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Sunday 22nd May

I hadn't been to Newcastle since I was a child - my father's family came from Newcastle and Northumberland and I had always had fond memories of "the North". So when I had to think of a weekend break with a friend, an avid Newcastle United fan, what better than a trip to St James' Park to watch them battle it out with Liverpool!

All set and getting up at an ungodly hour to reach King's Cross we boarded the Express to Newcastle. Instantly childhood images flooded back of clutching bags of sweets and crossword puzzles, trying to endure a journey that seemed to go on for hours upon hours. Surprisingly though the journey seemed incredibly short, probably because of the amount of commuting I do!

I could remember Newcastle Station really well, navigating our way round the places from my childhood memories and hearing our first real Geordie accents which added to the excitement.

We arrived at our hotel after having a long chat to the cabbie who drove us from the station. All the Newcastle cab drivers we encountered (the hotel was outside the city) were great fun and desperate to talk about football or the stadium.

We got ready for dinner but had to go to the General Hospital for painkillers for my friend's arm which had been hurt during rugby training. Later I found out that the General was where my aunt had been a nurse and that my great great grandfather, *Alexander Pringle, may had been involved in building it although his company definitely worked on the RVI (Royal Victoria Infirmary).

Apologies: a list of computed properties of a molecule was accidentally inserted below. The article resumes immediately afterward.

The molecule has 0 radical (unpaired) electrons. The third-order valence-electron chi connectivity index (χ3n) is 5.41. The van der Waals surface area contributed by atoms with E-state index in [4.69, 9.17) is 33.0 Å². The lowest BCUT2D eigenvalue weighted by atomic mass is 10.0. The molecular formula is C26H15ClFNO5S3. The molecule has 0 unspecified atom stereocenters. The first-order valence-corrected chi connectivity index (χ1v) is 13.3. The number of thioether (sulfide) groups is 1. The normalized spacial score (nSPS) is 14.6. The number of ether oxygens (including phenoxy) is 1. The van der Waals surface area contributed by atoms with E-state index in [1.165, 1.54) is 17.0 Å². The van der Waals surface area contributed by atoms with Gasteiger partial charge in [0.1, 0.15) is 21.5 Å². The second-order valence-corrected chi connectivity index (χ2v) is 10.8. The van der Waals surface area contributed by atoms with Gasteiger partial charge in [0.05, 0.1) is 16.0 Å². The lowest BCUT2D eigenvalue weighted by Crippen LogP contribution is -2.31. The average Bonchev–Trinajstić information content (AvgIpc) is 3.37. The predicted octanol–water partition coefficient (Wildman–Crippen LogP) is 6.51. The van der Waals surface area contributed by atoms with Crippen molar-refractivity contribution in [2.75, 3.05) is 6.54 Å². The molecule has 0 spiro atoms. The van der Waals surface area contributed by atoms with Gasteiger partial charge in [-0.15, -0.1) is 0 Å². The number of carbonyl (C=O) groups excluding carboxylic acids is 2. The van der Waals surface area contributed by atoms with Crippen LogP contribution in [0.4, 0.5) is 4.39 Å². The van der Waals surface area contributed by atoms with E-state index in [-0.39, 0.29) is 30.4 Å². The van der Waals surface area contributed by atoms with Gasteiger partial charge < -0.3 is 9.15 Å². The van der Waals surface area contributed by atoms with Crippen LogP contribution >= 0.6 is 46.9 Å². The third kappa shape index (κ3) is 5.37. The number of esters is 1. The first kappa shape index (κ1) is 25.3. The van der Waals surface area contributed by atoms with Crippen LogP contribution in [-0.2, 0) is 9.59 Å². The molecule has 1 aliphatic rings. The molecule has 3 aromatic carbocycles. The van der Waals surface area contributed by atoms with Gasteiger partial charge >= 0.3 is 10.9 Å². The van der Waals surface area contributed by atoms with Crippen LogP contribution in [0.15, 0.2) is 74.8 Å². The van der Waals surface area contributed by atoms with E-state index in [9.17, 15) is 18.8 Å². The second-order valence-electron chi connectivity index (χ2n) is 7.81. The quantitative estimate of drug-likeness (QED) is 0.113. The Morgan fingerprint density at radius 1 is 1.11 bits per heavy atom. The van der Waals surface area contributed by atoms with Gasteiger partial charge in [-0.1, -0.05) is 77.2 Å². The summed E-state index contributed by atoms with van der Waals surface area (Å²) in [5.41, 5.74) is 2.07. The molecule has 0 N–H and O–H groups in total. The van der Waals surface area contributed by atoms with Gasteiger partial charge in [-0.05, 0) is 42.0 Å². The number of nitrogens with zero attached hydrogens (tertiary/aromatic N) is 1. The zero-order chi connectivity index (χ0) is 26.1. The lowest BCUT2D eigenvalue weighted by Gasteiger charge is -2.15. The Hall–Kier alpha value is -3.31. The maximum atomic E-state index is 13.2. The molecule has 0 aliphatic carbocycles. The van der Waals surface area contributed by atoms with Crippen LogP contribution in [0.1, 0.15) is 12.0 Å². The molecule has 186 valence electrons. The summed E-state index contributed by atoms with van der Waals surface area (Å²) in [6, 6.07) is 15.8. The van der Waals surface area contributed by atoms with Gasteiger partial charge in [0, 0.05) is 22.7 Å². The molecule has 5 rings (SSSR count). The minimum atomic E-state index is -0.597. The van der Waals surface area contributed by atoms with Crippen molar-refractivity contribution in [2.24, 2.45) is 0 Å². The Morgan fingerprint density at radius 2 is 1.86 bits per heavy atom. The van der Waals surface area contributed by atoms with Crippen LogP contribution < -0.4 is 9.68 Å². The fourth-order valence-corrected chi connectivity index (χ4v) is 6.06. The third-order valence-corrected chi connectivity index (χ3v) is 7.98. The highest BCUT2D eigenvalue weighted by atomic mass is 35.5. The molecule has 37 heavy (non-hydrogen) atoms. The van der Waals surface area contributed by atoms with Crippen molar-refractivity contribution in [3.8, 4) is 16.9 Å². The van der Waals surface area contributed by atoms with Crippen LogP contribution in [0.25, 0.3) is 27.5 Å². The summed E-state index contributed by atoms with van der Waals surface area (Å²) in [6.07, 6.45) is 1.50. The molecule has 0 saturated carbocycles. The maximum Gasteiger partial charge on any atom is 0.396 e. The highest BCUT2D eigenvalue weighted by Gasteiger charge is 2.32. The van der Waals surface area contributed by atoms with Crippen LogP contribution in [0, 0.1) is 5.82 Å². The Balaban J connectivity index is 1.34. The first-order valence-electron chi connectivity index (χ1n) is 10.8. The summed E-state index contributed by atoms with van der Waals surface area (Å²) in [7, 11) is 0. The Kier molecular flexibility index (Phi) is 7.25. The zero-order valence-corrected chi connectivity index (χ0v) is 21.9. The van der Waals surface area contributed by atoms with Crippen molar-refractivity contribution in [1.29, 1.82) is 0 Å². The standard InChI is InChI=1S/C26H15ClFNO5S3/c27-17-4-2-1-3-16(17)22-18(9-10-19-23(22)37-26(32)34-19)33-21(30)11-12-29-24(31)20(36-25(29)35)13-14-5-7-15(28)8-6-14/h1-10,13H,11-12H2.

Newcastle was fantastic: tall and beautiful architecture and the new Swing Bridge; a phenomenal choice of restaurants with people all "dressed up to the nines" and bars overflowing with customers.

After a night in the town we looked forward to Sunday's match at St James' Park.


In the morning we went for a walk round the town, the Quayside (the oldest part of Newcastle) and the market, before heading to St James'. At the Stadium we visited the shop where I got decked out in a kiddies NUFC T-shirt.

We watched the grounds fill up trying to spot my uncle who was also there. Our seats were in Bar 1892 and we went into the same entrance as the players and officials. To our delight we found some of the Newcastle United players watching the Celtic match on TV. After rooting around for a pen, the programme was dutifully signed - the programme had been promised to a Liverpool fan at home but it scarcely left our sight and was no longer destined for him!

The atmosphere and the match were fantastic: the Geordie shouts of "howay the lads" and passionate chants all added to the excitement. Our seats were only ten rows back, pitchside - not bad for my first premiership match!

Newcastle lost the match but the journey, the exorbitant travel costs and the four and a half hours on the phone buying the tickets were all worth it. It was a trip to remember and one I definitely wish to repeat. (2001)

*Alexander Pringle of Cranmer Dykes, Gateshead built St George's Church in Gateshead; the Rutherford Memorial College, Bath Lane; King Edward School of Art and the School of Bacteriology at Armstrong College; the Commercial Union Insurance Building in Pilgrim Street; Collingwood Buildings in Collingwood Street and Tilley's Rooms and the YMCA in Blackett Street as well as the Gateshead Cenotaph in Shipcote. Alexander Pringle was also responsible for the reconstruction of The Palace Theatre and the Empire Palace Theatre (Empire Theatre) in Newgate Street.

Further information has confirmed that Alexander Pringle was the builder of the RVI (Royal Victoria Infirmary) which opened in 1901. His name is on the original entrance hall of the hospital. Other buildings included a police station, co-operative stores, breweries and schools. He also built Little Dene in Gosforth where he lived with his family.

The latest news from Newcastle-Upon-Tyne (UK) can be found in The Journal



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